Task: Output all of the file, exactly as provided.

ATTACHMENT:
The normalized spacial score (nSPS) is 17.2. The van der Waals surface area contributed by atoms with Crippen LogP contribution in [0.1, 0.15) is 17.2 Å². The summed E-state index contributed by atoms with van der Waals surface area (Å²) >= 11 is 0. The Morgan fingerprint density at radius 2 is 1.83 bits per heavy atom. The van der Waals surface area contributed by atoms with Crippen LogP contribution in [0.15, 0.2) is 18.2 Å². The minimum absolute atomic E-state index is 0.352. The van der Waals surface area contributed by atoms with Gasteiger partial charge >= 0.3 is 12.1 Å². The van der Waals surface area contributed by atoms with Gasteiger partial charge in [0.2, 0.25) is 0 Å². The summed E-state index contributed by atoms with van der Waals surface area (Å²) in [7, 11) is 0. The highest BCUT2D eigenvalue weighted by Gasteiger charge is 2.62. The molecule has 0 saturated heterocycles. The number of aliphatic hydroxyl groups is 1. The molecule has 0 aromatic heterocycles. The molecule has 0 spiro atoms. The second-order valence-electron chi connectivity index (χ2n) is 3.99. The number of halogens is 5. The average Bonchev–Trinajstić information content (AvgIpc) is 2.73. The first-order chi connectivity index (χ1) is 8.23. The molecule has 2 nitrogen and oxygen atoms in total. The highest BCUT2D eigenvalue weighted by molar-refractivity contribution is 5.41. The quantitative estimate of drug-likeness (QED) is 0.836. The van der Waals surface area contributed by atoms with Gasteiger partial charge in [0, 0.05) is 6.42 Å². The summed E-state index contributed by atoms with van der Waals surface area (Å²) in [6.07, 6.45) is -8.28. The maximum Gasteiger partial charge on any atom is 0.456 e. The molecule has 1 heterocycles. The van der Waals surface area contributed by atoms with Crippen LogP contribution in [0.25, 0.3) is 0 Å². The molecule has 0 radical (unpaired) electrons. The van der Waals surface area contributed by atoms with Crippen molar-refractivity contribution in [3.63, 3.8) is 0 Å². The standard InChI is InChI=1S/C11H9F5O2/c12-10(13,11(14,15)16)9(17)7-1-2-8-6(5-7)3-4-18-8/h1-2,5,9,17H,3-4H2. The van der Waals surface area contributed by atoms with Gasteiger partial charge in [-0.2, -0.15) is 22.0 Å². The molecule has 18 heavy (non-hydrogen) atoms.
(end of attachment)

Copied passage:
The normalized spacial score (nSPS) is 17.2. The van der Waals surface area contributed by atoms with Crippen LogP contribution in [0.1, 0.15) is 17.2 Å². The summed E-state index contributed by atoms with van der Waals surface area (Å²) >= 11 is 0. The Morgan fingerprint density at radius 2 is 1.83 bits per heavy atom. The van der Waals surface area contributed by atoms with Crippen LogP contribution in [0.15, 0.2) is 18.2 Å². The minimum absolute atomic E-state index is 0.352. The van der Waals surface area contributed by atoms with Gasteiger partial charge >= 0.3 is 12.1 Å². The van der Waals surface area contributed by atoms with Gasteiger partial charge in [0.2, 0.25) is 0 Å². The summed E-state index contributed by atoms with van der Waals surface area (Å²) in [7, 11) is 0. The highest BCUT2D eigenvalue weighted by Gasteiger charge is 2.62. The molecule has 0 saturated heterocycles. The number of aliphatic hydroxyl groups is 1. The molecule has 0 aromatic heterocycles. The molecule has 0 spiro atoms. The second-order valence-electron chi connectivity index (χ2n) is 3.99. The number of halogens is 5. The average Bonchev–Trinajstić information content (AvgIpc) is 2.73. The first-order chi connectivity index (χ1) is 8.23. The molecule has 2 nitrogen and oxygen atoms in total. The highest BCUT2D eigenvalue weighted by molar-refractivity contribution is 5.41. The quantitative estimate of drug-likeness (QED) is 0.836. The van der Waals surface area contributed by atoms with Gasteiger partial charge in [0, 0.05) is 6.42 Å². The summed E-state index contributed by atoms with van der Waals surface area (Å²) in [6.07, 6.45) is -8.28. The maximum Gasteiger partial charge on any atom is 0.456 e. The molecule has 1 heterocycles. The van der Waals surface area contributed by atoms with Crippen LogP contribution in [0.25, 0.3) is 0 Å². The molecule has 0 radical (unpaired) electrons. The van der Waals surface area contributed by atoms with Crippen molar-refractivity contribution in [3.63, 3.8) is 0 Å². The standard InChI is InChI=1S/C11H9F5O2/c12-10(13,11(14,15)16)9(17)7-1-2-8-6(5-7)3-4-18-8/h1-2,5,9,17H,3-4H2. The van der Waals surface area contributed by atoms with Gasteiger partial charge in [-0.2, -0.15) is 22.0 Å². The molecule has 18 heavy (non-hydrogen) atoms.